The Sodade Turtle Nursery and Recovery Center returned a loggerhead sea turtle (Caretta caretta) to the Atlantic Ocean on Friday, after caring for it for three months.
In April, the turtle was found tangled in a series of fishing lines at Cofete beach in Spain’s Canary Island of Fuerteventura. That’s also the place where she was released on Friday afternoon.
“We’re releasing a turtle that we found on this beach in Cofete. She was entangled in fishing gear. It is one of the big problems we are finding in the sea today, there is a huge amount of marine waste,” said the turtle rescue center’s director Tony Gallardo.
He added that plastic waste is a massive threat to wild animals. The turtle was severely hurt and needed months to recover. “Today, she has returned to freedom with a tremendous desire to be at sea, free again”, Gallardo said the day of her release.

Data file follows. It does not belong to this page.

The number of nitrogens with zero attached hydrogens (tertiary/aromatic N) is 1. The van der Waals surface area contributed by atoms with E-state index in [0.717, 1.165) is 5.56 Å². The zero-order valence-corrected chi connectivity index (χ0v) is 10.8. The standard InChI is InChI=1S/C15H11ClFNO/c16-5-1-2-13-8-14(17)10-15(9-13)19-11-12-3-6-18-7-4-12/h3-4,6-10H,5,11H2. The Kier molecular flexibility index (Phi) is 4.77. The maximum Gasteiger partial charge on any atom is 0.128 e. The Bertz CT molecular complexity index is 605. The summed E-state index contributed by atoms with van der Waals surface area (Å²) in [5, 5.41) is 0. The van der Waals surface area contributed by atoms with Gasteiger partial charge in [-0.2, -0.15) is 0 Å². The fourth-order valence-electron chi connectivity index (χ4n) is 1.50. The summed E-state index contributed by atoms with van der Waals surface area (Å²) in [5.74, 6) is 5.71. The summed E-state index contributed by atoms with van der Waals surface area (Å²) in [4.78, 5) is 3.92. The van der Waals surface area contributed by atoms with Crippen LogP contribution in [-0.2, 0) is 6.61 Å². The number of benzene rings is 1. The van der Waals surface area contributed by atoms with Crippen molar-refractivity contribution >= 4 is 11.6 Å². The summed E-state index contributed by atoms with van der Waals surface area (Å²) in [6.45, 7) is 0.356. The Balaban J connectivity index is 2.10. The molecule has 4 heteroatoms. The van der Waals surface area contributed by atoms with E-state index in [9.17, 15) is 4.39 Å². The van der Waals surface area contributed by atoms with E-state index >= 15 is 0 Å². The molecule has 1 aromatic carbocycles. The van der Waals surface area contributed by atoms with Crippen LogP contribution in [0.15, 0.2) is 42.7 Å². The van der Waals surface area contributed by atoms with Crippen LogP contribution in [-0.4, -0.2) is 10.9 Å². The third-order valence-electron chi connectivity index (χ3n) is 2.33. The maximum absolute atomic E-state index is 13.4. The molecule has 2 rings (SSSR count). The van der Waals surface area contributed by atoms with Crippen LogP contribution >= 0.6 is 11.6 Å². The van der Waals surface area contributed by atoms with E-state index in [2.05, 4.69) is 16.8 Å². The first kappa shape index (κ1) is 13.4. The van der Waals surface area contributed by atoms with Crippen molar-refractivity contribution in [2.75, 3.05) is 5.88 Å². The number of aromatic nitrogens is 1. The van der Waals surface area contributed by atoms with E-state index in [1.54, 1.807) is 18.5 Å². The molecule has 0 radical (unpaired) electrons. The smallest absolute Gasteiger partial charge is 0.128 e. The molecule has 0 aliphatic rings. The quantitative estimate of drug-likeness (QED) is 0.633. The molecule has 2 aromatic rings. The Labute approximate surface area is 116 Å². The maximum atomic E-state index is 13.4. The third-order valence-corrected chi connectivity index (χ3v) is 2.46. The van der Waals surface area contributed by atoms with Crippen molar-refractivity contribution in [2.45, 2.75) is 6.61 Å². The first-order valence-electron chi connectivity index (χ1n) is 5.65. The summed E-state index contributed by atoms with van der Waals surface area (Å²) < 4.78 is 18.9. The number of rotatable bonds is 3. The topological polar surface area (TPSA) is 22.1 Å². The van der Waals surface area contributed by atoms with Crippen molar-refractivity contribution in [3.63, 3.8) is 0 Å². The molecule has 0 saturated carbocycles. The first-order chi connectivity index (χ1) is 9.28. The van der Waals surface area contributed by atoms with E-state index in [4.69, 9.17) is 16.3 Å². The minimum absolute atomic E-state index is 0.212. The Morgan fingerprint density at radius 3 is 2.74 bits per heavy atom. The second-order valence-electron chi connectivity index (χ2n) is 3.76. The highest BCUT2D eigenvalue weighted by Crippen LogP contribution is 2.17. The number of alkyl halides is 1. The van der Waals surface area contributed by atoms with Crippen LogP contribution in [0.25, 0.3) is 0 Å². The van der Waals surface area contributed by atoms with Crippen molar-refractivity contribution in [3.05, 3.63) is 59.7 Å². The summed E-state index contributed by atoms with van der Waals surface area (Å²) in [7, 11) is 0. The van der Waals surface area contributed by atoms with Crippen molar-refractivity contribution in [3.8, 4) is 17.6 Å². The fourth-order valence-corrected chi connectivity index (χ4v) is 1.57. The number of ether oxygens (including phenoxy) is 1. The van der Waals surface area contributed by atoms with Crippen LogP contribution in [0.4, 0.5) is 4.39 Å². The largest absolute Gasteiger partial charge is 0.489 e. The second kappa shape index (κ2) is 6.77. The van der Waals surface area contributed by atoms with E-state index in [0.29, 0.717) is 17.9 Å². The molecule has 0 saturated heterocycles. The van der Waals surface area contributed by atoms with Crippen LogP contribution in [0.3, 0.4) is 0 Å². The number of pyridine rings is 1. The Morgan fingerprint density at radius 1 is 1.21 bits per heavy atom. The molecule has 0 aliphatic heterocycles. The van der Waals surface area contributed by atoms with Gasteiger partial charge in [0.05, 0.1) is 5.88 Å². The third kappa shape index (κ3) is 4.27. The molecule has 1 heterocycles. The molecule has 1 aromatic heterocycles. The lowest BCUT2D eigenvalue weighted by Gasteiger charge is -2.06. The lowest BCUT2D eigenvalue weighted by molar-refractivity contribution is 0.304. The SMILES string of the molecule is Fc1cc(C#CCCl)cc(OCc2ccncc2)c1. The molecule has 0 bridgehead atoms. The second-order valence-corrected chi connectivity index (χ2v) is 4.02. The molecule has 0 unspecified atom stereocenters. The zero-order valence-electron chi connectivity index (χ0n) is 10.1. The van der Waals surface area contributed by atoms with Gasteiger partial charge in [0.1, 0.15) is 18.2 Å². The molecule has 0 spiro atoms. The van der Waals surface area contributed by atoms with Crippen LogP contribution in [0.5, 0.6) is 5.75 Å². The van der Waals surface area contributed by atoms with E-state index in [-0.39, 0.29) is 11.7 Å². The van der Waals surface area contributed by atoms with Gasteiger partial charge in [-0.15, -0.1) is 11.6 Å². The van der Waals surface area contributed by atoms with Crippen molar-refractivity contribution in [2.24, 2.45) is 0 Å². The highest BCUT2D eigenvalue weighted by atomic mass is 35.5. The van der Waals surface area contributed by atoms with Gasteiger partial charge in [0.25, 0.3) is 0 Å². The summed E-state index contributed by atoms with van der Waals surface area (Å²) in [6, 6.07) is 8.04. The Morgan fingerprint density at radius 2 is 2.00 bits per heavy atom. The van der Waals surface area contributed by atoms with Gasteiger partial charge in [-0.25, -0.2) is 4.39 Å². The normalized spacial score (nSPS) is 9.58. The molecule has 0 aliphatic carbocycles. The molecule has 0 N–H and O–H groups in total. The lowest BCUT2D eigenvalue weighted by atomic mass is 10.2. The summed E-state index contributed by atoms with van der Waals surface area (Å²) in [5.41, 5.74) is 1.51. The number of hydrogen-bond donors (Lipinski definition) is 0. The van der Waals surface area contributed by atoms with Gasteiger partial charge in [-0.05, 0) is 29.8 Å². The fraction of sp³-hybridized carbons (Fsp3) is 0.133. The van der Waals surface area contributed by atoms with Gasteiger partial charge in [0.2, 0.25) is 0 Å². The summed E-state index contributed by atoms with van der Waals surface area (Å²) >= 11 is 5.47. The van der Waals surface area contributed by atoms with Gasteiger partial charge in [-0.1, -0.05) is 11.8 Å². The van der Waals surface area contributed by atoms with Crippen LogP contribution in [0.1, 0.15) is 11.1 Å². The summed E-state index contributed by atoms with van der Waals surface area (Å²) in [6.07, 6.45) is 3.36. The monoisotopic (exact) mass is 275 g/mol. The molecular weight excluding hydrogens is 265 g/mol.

Loggerheads live in the Atlantic, Pacific and Indian Oceans and the Mediterranean Sea. Females have low reproductive rates. They’ll lay around four egg clutches every two to three years.
“It is important what has been done here in Cofete because it is also about increasing the reproductive area of the loggerhead turtle in this part of the Atlantic,” said sea biologist Maria Rodriguez. “It is a species that is very threatened, especially now with the issue of plastic waste.”
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